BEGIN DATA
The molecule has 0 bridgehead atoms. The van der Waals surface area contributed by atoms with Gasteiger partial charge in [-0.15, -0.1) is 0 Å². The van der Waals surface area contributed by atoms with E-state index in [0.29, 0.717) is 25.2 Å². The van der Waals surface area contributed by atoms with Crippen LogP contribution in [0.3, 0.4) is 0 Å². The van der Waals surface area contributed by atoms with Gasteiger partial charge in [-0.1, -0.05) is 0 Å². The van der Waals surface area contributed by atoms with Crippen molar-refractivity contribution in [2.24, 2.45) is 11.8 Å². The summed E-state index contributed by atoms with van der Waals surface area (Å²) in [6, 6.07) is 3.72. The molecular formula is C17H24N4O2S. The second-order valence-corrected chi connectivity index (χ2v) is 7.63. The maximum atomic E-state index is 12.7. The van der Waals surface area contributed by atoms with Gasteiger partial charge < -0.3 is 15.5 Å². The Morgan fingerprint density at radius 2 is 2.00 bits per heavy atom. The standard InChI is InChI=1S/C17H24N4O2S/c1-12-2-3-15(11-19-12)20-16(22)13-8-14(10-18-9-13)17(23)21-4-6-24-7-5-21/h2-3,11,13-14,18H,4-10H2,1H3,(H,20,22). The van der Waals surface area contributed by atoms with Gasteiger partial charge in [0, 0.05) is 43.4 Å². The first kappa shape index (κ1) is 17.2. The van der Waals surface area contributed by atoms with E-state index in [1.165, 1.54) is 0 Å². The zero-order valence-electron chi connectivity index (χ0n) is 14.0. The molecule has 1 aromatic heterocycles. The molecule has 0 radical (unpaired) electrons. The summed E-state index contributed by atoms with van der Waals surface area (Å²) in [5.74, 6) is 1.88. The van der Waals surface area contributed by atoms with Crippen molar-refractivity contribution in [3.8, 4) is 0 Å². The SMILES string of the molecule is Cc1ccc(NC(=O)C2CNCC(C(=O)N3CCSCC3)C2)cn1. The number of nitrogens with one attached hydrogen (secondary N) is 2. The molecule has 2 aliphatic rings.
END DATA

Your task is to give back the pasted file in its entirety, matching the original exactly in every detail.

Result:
The molecule has 0 bridgehead atoms. The van der Waals surface area contributed by atoms with Gasteiger partial charge in [-0.15, -0.1) is 0 Å². The van der Waals surface area contributed by atoms with E-state index in [0.29, 0.717) is 25.2 Å². The van der Waals surface area contributed by atoms with Crippen LogP contribution in [0.3, 0.4) is 0 Å². The van der Waals surface area contributed by atoms with Gasteiger partial charge in [-0.1, -0.05) is 0 Å². The van der Waals surface area contributed by atoms with Crippen molar-refractivity contribution in [2.24, 2.45) is 11.8 Å². The summed E-state index contributed by atoms with van der Waals surface area (Å²) in [6, 6.07) is 3.72. The molecular formula is C17H24N4O2S. The second-order valence-corrected chi connectivity index (χ2v) is 7.63. The maximum atomic E-state index is 12.7. The van der Waals surface area contributed by atoms with Gasteiger partial charge < -0.3 is 15.5 Å². The Morgan fingerprint density at radius 2 is 2.00 bits per heavy atom. The standard InChI is InChI=1S/C17H24N4O2S/c1-12-2-3-15(11-19-12)20-16(22)13-8-14(10-18-9-13)17(23)21-4-6-24-7-5-21/h2-3,11,13-14,18H,4-10H2,1H3,(H,20,22). The van der Waals surface area contributed by atoms with Gasteiger partial charge in [0, 0.05) is 43.4 Å². The first kappa shape index (κ1) is 17.2. The van der Waals surface area contributed by atoms with E-state index in [1.165, 1.54) is 0 Å². The zero-order valence-electron chi connectivity index (χ0n) is 14.0. The molecule has 1 aromatic heterocycles. The molecule has 0 radical (unpaired) electrons. The summed E-state index contributed by atoms with van der Waals surface area (Å²) in [5.74, 6) is 1.88. The van der Waals surface area contributed by atoms with Crippen molar-refractivity contribution in [3.8, 4) is 0 Å². The SMILES string of the molecule is Cc1ccc(NC(=O)C2CNCC(C(=O)N3CCSCC3)C2)cn1. The number of nitrogens with one attached hydrogen (secondary N) is 2. The molecule has 2 aliphatic rings.